March 8, 2015

POETRY BY DINA FRIEDMAN "SOME DAY, HE NO LONGER LISTENS TO MUSIC, NARCISSUS IN THE NEW YORK RAIN"


D. Dina Friedman has published widely in literary journals (including Calyx, Xanadu, Common Ground Review, Bloodroot, Inkwell, Pacific Poetry and Fiction Review, Tsunami, The Sun, Anderbo, San Pedro River Review, Mount Hope, Rhino) and received two Pushcart Prize nominations for poetry and fiction. She has also published two young adult novels. Dina currently teach at the University of Massachusetts/Amherst, and is enrolled in the MFA program at Lesley University. Visit her website at www.ddinafriedman.com






Some Day

we  will know for sure we are as alone
as the grass, the river, the cat

curled into itself in the morning sun
who knows how to be alone, in ways we don’t

just as the river has found a way to be itself
without questioning.

And the mountains, the poor goats
milked for cheese, they have learned to be alone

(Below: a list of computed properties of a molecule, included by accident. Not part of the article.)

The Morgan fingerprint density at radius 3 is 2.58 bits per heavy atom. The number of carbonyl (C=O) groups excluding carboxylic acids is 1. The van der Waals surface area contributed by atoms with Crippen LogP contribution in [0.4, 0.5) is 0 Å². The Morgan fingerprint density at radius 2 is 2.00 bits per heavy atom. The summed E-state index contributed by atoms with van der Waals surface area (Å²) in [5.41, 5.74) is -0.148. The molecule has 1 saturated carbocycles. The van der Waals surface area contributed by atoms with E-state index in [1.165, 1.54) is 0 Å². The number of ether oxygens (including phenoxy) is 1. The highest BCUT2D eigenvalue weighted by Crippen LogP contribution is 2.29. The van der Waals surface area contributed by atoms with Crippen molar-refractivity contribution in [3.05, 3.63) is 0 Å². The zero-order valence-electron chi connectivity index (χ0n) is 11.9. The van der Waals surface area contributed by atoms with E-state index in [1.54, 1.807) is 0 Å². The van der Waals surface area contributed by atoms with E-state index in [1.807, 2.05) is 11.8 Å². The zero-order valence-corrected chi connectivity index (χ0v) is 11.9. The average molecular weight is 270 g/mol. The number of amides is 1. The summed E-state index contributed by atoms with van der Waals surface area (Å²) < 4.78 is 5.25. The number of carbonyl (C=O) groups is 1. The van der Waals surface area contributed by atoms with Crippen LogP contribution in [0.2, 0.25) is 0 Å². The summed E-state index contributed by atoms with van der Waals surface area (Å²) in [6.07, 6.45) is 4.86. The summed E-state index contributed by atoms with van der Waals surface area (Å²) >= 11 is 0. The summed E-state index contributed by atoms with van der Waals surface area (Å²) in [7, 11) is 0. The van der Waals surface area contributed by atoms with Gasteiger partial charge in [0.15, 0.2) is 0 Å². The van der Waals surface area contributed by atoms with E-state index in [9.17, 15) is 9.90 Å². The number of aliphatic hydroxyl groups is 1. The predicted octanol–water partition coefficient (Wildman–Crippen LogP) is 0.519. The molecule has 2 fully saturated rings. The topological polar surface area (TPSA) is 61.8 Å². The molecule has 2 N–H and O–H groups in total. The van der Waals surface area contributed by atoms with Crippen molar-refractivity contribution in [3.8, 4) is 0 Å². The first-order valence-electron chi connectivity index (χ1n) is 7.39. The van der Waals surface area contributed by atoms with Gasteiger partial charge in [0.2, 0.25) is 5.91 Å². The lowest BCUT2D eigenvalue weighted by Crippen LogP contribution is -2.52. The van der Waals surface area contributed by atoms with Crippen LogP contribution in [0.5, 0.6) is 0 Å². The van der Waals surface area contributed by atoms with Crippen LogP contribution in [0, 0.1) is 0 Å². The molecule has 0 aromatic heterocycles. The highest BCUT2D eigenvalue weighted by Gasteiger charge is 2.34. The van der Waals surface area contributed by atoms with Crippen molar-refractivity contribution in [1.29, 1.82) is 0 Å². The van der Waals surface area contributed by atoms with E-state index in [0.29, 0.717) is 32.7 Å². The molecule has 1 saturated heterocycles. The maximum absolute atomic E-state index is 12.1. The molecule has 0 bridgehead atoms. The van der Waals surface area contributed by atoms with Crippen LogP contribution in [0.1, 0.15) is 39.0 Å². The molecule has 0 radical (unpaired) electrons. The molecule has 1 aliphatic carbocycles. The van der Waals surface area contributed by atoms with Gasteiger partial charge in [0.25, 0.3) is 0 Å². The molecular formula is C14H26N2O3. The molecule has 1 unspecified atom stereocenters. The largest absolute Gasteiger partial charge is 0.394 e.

the wind too, has no song of community.
it laughs as we hold hands, or try to paddle out of eddies

against the current of who we are … some day
we’ll be able to live in our own skin

rejoice in the company of our breath
and the million cells that speak our secret words.




He No Longer Listens to Music

So much to be missed—the churchy piano chords
proselytizing tolerance, embrace of imperfection
wedged into the prescribed order of the universe,
like the song of the bassoon, proclaiming that all there is to be

is just as it is in the troubled heart. The chaos of dusk
settles rigid in his shoulders, repeated words
masquerade themselves as prayer. Who is left listening?
Once music is gone, God can’t be far behind

unless you believe in the supernatural origins
of percussive thunder. And what about art?
Ballet? Drama? The swaying shape
of the body? The seduction of color?

The big ideas, like why we were created
if not to create—and what in fact are we creating
but idols of ourselves
seeking houses where the heart can dance.




Narcissus in the New York Rain

I can’t see myself in these puddles.
The streets are too dark.

All they reflect is the half-eaten pizza ,
the flyer advertising discounts

at the local tanning salon
heading toward the sewers

Are there really alligators down there?
Can I write the drama of being eaten alive

details of teeth sinking into flesh.
Why are people looking at their feet?

Is it that risky to catch your reflection
in someone else’s eyes?


~Dina Friedman

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